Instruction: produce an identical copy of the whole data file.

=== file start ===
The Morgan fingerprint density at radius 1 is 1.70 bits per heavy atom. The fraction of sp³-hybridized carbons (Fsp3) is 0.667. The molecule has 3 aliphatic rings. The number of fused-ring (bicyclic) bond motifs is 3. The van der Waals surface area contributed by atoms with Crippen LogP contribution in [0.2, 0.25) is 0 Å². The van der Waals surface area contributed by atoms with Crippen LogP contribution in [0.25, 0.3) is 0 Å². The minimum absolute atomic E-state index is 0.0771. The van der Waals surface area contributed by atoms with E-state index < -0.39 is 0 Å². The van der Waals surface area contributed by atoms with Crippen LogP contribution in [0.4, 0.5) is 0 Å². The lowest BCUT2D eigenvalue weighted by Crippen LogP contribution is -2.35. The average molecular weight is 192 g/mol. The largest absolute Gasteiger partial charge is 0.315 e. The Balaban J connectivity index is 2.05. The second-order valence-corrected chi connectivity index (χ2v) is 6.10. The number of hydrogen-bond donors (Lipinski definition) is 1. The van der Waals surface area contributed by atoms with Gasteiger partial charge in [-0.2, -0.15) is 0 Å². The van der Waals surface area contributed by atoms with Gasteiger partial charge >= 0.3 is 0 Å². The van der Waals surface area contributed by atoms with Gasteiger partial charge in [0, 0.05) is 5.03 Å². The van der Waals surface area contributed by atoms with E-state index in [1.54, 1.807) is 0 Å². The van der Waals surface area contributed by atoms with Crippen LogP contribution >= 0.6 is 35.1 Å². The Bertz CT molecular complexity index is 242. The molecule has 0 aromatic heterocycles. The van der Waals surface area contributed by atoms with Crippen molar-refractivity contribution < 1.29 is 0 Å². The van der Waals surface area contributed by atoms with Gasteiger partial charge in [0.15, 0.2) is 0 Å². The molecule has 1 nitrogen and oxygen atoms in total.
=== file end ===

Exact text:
The Morgan fingerprint density at radius 1 is 1.70 bits per heavy atom. The fraction of sp³-hybridized carbons (Fsp3) is 0.667. The molecule has 3 aliphatic rings. The number of fused-ring (bicyclic) bond motifs is 3. The van der Waals surface area contributed by atoms with Crippen LogP contribution in [0.2, 0.25) is 0 Å². The van der Waals surface area contributed by atoms with Crippen LogP contribution in [0.25, 0.3) is 0 Å². The minimum absolute atomic E-state index is 0.0771. The van der Waals surface area contributed by atoms with E-state index < -0.39 is 0 Å². The van der Waals surface area contributed by atoms with Crippen LogP contribution in [0.4, 0.5) is 0 Å². The lowest BCUT2D eigenvalue weighted by Crippen LogP contribution is -2.35. The average molecular weight is 192 g/mol. The largest absolute Gasteiger partial charge is 0.315 e. The Balaban J connectivity index is 2.05. The second-order valence-corrected chi connectivity index (χ2v) is 6.10. The number of hydrogen-bond donors (Lipinski definition) is 1. The van der Waals surface area contributed by atoms with Gasteiger partial charge in [-0.2, -0.15) is 0 Å². The van der Waals surface area contributed by atoms with Gasteiger partial charge >= 0.3 is 0 Å². The van der Waals surface area contributed by atoms with Gasteiger partial charge in [0, 0.05) is 5.03 Å². The van der Waals surface area contributed by atoms with E-state index in [1.54, 1.807) is 0 Å². The van der Waals surface area contributed by atoms with Crippen LogP contribution >= 0.6 is 35.1 Å². The Bertz CT molecular complexity index is 242. The molecule has 0 aromatic heterocycles. The van der Waals surface area contributed by atoms with Crippen molar-refractivity contribution < 1.29 is 0 Å². The van der Waals surface area contributed by atoms with Gasteiger partial charge in [0.15, 0.2) is 0 Å². The molecule has 1 nitrogen and oxygen atoms in total.